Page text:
There's hard feelings, there's pointless waste"

In the first song, I Want Wind to Blow, we see an extremely depressed Phil, who is disillusioned by a relationship that has presumably just ended. The lyrics deal with themes of isolation and confusion, however the instrumentals are generally quite coherent and clean. This is completely torn apart in the transition into the second track, with an aggressive burst of distortion which marks the beginning of the next hour-long stretch of this behemoth of an album. The name The Glow, Pt. 2 is a reference to a song titled The Glow from Phil’s previous record, which was a beautiful track about the feelings associated with the start of a relationship, and all the strong and exciting emotions that come with it. In contrast, this album, particularly from this second track onward, is about the forced undoing of those feelings. Each song plays a part in showing Phil’s reaction to this loss, before he is able to finally reach acceptance and move on.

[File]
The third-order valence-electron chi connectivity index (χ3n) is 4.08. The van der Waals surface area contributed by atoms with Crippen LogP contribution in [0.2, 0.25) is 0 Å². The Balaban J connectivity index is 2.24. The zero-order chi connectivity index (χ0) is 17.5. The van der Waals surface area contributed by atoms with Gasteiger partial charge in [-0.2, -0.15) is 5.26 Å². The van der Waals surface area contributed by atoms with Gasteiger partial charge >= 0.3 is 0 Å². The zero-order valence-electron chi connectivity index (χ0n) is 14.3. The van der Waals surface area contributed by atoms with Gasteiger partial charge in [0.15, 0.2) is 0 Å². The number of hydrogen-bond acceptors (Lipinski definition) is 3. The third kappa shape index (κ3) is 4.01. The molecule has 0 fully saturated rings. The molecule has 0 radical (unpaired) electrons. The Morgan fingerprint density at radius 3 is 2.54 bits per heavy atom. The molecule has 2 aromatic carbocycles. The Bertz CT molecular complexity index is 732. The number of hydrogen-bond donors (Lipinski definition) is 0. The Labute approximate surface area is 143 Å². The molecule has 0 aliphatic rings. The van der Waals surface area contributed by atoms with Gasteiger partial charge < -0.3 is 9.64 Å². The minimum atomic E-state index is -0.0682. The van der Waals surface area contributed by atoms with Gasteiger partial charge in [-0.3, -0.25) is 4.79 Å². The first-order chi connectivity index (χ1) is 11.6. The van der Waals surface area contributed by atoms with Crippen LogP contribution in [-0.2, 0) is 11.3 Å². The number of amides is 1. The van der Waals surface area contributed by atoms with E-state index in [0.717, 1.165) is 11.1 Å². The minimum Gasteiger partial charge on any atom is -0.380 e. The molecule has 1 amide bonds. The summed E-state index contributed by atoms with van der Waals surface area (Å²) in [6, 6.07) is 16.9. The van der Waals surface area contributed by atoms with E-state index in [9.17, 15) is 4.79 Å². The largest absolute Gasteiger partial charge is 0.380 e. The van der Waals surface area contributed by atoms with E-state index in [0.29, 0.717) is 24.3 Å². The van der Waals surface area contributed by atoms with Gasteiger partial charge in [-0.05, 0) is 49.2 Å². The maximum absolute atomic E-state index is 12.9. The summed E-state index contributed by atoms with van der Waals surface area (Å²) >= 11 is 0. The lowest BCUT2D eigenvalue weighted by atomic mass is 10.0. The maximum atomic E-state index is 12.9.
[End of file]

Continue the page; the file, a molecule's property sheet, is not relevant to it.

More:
In the third track, The Moon, which is one of the highlights of the album, we see Phil return to key memories in his relationship in order to try and erase them forever. It echoes Eternal Sunshine of the Spotless Mind as he frantically scrambles through old places, photos and memories, unsuccessfully trying to eradicate any painful thoughts from his mind. However, these thoughts continue to persist for the whole album, from the depressed and stripped back lyrics of The Mansion, to his attempt to bargain with his lost love in I’ll Not Contain You, to themes of longingness of the beautiful track I Felt Your Shape, he is unable to shake the constant cycle of thoughts.